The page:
How to employ a suspended lawyer

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Supreme Court offers guidance

Have you ever wanted to hire your suspended lawyer buddy?  What if your best friend from law school gets suspended and is desperate for work?  What if she is a great title abstractor? Now you can, under limited circumstances, hire her, and if you’re careful, you’ll keep your own license safe.

In February of 2015, the South Carolina Supreme Court softened its long-standing rule barring lawyers from employing disbarred or suspended lawyers, directly or indirectly, in any capacity. Under the former version of Rule 34* a lawyer without a current license could not be employed as a paralegal, investigator or in any capacity connected with a law practice.

Rule 34 was amended in 2015 to allow the employment of a lawyer suspended from practice for less than nine months under limited circumstances. The new version of Rule 34 allows these suspended lawyers to engage in:

  • Clerical legal research and writing, including document drafting, library or online database research, and searching titles, including obtaining information in the recording office; and
  • non law-related office tasks, including but not limited to, building and grounds maintenance, personal errands for employees, computer and network maintenance, and marketing or design support.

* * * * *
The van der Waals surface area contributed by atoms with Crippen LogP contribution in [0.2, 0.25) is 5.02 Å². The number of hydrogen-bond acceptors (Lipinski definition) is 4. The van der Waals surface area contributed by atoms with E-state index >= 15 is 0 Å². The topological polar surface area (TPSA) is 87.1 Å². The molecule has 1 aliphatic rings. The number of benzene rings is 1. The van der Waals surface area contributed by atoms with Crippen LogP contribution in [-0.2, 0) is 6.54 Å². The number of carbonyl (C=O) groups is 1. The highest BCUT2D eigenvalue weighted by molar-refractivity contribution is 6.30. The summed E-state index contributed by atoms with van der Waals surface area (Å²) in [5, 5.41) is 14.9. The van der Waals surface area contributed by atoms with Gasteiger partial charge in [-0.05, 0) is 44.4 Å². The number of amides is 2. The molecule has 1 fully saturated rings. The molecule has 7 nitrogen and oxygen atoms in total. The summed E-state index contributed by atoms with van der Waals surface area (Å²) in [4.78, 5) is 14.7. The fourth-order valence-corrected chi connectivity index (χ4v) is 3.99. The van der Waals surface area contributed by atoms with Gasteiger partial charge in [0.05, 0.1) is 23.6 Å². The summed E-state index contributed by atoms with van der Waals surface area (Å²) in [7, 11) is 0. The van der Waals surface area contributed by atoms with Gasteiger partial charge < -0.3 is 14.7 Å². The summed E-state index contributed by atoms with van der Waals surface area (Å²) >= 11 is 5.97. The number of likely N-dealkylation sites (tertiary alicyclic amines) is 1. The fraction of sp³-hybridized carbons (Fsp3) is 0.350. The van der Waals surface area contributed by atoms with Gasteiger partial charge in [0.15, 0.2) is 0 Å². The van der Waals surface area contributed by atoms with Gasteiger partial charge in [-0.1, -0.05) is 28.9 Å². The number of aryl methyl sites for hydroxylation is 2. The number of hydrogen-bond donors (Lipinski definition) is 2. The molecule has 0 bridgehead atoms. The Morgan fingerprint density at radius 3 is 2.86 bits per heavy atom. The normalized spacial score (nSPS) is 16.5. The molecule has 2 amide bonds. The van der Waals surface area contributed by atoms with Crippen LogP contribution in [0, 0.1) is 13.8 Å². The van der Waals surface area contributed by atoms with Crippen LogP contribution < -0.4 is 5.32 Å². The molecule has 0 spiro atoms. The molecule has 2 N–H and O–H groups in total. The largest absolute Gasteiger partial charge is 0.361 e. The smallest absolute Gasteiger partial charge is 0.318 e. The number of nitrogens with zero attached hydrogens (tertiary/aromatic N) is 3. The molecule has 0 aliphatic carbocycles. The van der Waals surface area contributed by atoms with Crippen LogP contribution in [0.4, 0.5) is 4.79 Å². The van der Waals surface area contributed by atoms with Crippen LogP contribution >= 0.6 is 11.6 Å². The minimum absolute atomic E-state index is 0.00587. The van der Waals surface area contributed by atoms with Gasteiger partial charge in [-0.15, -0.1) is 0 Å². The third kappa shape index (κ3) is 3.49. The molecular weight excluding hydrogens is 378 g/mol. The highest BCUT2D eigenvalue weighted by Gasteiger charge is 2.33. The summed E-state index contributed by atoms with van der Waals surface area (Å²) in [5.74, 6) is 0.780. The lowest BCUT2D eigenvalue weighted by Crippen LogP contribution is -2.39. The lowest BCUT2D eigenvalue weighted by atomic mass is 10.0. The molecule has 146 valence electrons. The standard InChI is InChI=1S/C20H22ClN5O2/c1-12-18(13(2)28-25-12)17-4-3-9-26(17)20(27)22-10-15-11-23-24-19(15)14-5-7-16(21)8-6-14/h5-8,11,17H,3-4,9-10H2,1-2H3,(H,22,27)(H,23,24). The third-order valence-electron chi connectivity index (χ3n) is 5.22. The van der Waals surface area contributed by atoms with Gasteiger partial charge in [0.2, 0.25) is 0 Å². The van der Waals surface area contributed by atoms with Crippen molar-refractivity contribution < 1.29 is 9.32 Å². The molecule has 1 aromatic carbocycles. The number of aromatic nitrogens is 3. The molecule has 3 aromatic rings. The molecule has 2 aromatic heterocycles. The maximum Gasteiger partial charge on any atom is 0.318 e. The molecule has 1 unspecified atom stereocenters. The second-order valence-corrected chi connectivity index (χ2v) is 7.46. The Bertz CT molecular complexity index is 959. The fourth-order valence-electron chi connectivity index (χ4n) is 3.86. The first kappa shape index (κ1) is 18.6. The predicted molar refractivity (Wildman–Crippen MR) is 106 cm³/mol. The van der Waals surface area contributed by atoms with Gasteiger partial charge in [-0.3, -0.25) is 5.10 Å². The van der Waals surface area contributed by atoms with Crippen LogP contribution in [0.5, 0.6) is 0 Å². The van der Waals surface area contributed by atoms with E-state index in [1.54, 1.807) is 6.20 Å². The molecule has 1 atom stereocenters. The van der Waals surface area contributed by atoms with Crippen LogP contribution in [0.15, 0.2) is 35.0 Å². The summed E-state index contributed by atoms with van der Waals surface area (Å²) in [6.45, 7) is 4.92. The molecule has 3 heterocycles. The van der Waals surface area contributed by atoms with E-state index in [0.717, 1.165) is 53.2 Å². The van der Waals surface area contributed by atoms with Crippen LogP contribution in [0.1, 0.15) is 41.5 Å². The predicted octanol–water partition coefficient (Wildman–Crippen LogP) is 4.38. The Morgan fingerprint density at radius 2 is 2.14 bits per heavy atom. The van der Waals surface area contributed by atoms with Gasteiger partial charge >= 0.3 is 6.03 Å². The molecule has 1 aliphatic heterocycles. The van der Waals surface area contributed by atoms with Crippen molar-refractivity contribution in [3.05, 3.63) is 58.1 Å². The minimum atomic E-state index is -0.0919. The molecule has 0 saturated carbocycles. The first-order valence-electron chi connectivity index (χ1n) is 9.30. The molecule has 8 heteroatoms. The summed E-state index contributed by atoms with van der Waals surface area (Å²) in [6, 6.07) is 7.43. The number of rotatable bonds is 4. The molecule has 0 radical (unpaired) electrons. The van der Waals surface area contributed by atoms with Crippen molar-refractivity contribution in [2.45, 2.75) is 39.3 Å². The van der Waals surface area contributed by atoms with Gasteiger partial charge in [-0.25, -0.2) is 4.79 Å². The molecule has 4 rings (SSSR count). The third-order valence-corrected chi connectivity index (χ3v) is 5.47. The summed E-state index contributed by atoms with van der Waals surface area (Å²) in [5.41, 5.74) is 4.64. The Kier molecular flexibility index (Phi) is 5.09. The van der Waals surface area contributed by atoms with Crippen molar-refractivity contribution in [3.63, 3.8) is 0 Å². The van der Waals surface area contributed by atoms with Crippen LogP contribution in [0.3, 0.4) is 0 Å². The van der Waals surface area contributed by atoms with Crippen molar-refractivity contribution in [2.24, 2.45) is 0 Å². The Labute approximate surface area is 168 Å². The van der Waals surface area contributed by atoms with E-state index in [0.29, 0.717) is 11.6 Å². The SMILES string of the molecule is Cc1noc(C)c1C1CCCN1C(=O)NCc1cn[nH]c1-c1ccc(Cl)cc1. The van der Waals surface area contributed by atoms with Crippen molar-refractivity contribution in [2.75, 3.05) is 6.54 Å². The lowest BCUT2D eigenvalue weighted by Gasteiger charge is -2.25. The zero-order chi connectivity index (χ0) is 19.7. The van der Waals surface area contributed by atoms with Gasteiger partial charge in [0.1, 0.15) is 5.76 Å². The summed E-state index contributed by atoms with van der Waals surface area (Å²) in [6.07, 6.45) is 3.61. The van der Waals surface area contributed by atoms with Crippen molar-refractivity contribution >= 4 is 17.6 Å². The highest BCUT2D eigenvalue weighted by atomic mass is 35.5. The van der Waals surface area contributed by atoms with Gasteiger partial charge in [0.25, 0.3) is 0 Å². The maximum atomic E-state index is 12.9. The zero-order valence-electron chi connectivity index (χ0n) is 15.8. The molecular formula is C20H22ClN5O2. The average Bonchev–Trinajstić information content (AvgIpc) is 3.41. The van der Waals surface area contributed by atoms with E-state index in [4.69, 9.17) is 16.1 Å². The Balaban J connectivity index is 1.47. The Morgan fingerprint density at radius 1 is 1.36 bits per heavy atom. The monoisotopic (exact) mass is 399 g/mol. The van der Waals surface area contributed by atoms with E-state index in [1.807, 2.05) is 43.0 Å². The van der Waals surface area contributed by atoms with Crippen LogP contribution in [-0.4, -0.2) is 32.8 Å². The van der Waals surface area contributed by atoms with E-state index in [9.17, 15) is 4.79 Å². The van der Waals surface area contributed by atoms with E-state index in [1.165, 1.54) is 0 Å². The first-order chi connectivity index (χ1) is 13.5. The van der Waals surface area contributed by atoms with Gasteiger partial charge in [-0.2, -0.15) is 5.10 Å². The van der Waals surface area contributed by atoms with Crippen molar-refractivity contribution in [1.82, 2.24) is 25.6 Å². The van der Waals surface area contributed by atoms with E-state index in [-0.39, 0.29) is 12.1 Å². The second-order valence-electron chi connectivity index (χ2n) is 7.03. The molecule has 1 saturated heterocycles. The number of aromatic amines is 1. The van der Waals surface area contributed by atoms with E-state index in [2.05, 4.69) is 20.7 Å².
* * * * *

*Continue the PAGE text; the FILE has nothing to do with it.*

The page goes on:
These suspended lawyers who are employed by a lawyer or law firm are forbidden from:

  • Practicing law in any form;
  • Having contact or interaction with clients, former clients or potential clients;
  • Soliciting prospective clients;
  • Handling client funds or trust accounting;
  • Holding himself or herself out as a lawyer; or
  • Continuing employment with the lawyer, law firm, or any other entity where the misconduct resulting in the suspension occurred.

The suspended lawyer must be supervised by a lawyer in good standing, and the two must submit a written plan to the Commission on Lawyer Conduct to outline the scope of the employment, anticipated assignments and procedures in place to insure no further misconduct.

After the amendment of Rule 34, the South Carolina Bar filed a petition with the Supreme Court to amend Rule 5.1 of the Rules of Professional Conduct, to detail the responsibilities of a supervising lawyer who elects to employ a suspended lawyer. By its order dated May 17, 2017, the Court adopted the Bar’s proposal and amended Rule 5.3 in addition to Rule 5.1.  You can read the entire order here.

If you have a heart of gold and want to help out a friend down on his luck, you now have the Court’s blessing and guidance. But, use caution and meticulously follow the rules to avoid finding yourself in your friend’s unfortunate position!

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